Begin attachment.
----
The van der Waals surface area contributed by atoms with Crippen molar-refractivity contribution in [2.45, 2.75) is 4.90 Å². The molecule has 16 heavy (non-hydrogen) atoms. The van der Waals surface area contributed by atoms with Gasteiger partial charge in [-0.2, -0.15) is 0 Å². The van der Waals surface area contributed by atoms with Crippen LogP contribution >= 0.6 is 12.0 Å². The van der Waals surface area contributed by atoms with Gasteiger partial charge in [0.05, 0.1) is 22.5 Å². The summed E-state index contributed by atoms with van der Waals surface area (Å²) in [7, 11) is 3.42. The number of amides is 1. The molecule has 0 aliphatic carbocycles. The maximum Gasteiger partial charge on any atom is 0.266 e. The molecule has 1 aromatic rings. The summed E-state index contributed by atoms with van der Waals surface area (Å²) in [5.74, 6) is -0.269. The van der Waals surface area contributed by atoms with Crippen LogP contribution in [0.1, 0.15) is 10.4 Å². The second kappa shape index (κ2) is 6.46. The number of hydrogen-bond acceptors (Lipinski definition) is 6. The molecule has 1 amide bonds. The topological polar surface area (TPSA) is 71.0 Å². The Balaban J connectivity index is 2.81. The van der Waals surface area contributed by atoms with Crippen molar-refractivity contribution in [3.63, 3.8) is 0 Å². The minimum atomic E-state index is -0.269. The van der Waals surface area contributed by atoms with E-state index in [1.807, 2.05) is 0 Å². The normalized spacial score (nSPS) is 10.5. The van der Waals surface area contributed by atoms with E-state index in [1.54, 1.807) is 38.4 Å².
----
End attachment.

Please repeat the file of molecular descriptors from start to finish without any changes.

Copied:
The van der Waals surface area contributed by atoms with Crippen molar-refractivity contribution in [2.45, 2.75) is 4.90 Å². The molecule has 16 heavy (non-hydrogen) atoms. The van der Waals surface area contributed by atoms with Gasteiger partial charge in [-0.2, -0.15) is 0 Å². The van der Waals surface area contributed by atoms with Crippen LogP contribution >= 0.6 is 12.0 Å². The van der Waals surface area contributed by atoms with Gasteiger partial charge in [0.05, 0.1) is 22.5 Å². The summed E-state index contributed by atoms with van der Waals surface area (Å²) in [7, 11) is 3.42. The number of amides is 1. The molecule has 0 aliphatic carbocycles. The maximum Gasteiger partial charge on any atom is 0.266 e. The molecule has 1 aromatic rings. The summed E-state index contributed by atoms with van der Waals surface area (Å²) in [5.74, 6) is -0.269. The van der Waals surface area contributed by atoms with Crippen LogP contribution in [0.1, 0.15) is 10.4 Å². The second kappa shape index (κ2) is 6.46. The number of hydrogen-bond acceptors (Lipinski definition) is 6. The molecule has 1 amide bonds. The topological polar surface area (TPSA) is 71.0 Å². The Balaban J connectivity index is 2.81. The van der Waals surface area contributed by atoms with Crippen molar-refractivity contribution in [3.63, 3.8) is 0 Å². The minimum atomic E-state index is -0.269. The van der Waals surface area contributed by atoms with E-state index in [1.807, 2.05) is 0 Å². The normalized spacial score (nSPS) is 10.5. The van der Waals surface area contributed by atoms with E-state index in [1.54, 1.807) is 38.4 Å².